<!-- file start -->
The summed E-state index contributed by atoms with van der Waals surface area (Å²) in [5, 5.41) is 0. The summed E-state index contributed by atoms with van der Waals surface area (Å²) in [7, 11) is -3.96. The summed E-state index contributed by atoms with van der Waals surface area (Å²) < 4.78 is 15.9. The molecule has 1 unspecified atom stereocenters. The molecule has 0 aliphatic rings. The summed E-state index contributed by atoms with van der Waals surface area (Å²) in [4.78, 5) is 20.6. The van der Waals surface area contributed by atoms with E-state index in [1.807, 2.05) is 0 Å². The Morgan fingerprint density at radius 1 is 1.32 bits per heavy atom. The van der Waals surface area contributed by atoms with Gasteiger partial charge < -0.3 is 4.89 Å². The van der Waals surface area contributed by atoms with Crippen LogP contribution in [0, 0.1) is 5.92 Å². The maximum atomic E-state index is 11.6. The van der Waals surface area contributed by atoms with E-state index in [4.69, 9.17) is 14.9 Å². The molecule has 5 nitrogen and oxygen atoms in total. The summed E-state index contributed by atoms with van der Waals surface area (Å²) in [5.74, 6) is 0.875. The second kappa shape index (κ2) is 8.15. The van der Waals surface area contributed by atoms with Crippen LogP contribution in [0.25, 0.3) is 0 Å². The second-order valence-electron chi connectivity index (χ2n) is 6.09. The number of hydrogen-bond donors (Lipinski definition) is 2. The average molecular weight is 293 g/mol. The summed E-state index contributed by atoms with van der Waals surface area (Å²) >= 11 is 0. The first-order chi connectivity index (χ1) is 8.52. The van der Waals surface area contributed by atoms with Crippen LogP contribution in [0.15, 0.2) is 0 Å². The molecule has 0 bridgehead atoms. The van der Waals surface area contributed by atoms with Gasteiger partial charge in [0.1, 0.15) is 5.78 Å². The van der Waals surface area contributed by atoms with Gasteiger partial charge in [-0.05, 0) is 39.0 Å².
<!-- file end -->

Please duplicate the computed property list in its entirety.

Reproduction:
The summed E-state index contributed by atoms with van der Waals surface area (Å²) in [5, 5.41) is 0. The summed E-state index contributed by atoms with van der Waals surface area (Å²) in [7, 11) is -3.96. The summed E-state index contributed by atoms with van der Waals surface area (Å²) < 4.78 is 15.9. The molecule has 1 unspecified atom stereocenters. The molecule has 0 aliphatic rings. The summed E-state index contributed by atoms with van der Waals surface area (Å²) in [4.78, 5) is 20.6. The van der Waals surface area contributed by atoms with E-state index in [1.807, 2.05) is 0 Å². The Morgan fingerprint density at radius 1 is 1.32 bits per heavy atom. The van der Waals surface area contributed by atoms with Gasteiger partial charge < -0.3 is 4.89 Å². The van der Waals surface area contributed by atoms with Crippen LogP contribution in [0, 0.1) is 5.92 Å². The maximum atomic E-state index is 11.6. The van der Waals surface area contributed by atoms with E-state index in [4.69, 9.17) is 14.9 Å². The molecule has 5 nitrogen and oxygen atoms in total. The summed E-state index contributed by atoms with van der Waals surface area (Å²) in [5.74, 6) is 0.875. The second kappa shape index (κ2) is 8.15. The van der Waals surface area contributed by atoms with Crippen LogP contribution in [0.25, 0.3) is 0 Å². The second-order valence-electron chi connectivity index (χ2n) is 6.09. The number of hydrogen-bond donors (Lipinski definition) is 2. The average molecular weight is 293 g/mol. The summed E-state index contributed by atoms with van der Waals surface area (Å²) >= 11 is 0. The first-order chi connectivity index (χ1) is 8.52. The van der Waals surface area contributed by atoms with Crippen LogP contribution in [0.15, 0.2) is 0 Å². The molecule has 0 bridgehead atoms. The van der Waals surface area contributed by atoms with Gasteiger partial charge in [0.1, 0.15) is 5.78 Å². The van der Waals surface area contributed by atoms with Gasteiger partial charge in [-0.05, 0) is 39.0 Å².